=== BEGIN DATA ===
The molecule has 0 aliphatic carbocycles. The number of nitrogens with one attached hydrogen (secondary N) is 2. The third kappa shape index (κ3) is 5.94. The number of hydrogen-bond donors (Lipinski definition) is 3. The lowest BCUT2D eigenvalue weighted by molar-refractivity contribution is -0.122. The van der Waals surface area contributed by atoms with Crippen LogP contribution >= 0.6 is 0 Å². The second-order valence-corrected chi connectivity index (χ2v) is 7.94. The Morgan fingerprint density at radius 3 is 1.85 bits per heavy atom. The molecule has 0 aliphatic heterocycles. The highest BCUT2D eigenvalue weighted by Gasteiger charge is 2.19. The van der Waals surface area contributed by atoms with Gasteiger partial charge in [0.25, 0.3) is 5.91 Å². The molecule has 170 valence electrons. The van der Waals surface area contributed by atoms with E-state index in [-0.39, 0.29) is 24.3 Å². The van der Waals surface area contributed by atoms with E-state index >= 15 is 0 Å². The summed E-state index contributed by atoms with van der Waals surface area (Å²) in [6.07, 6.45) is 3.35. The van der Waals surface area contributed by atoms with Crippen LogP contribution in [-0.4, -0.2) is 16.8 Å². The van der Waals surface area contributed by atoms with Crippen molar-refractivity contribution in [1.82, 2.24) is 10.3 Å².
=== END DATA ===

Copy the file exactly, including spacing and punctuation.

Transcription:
The molecule has 0 aliphatic carbocycles. The number of nitrogens with one attached hydrogen (secondary N) is 2. The third kappa shape index (κ3) is 5.94. The number of hydrogen-bond donors (Lipinski definition) is 3. The lowest BCUT2D eigenvalue weighted by molar-refractivity contribution is -0.122. The van der Waals surface area contributed by atoms with Crippen LogP contribution >= 0.6 is 0 Å². The second-order valence-corrected chi connectivity index (χ2v) is 7.94. The Morgan fingerprint density at radius 3 is 1.85 bits per heavy atom. The molecule has 0 aliphatic heterocycles. The highest BCUT2D eigenvalue weighted by Gasteiger charge is 2.19. The van der Waals surface area contributed by atoms with Gasteiger partial charge in [0.25, 0.3) is 5.91 Å². The molecule has 170 valence electrons. The van der Waals surface area contributed by atoms with E-state index in [-0.39, 0.29) is 24.3 Å². The van der Waals surface area contributed by atoms with E-state index >= 15 is 0 Å². The summed E-state index contributed by atoms with van der Waals surface area (Å²) in [6.07, 6.45) is 3.35. The van der Waals surface area contributed by atoms with Crippen LogP contribution in [-0.4, -0.2) is 16.8 Å². The van der Waals surface area contributed by atoms with Crippen molar-refractivity contribution in [1.82, 2.24) is 10.3 Å².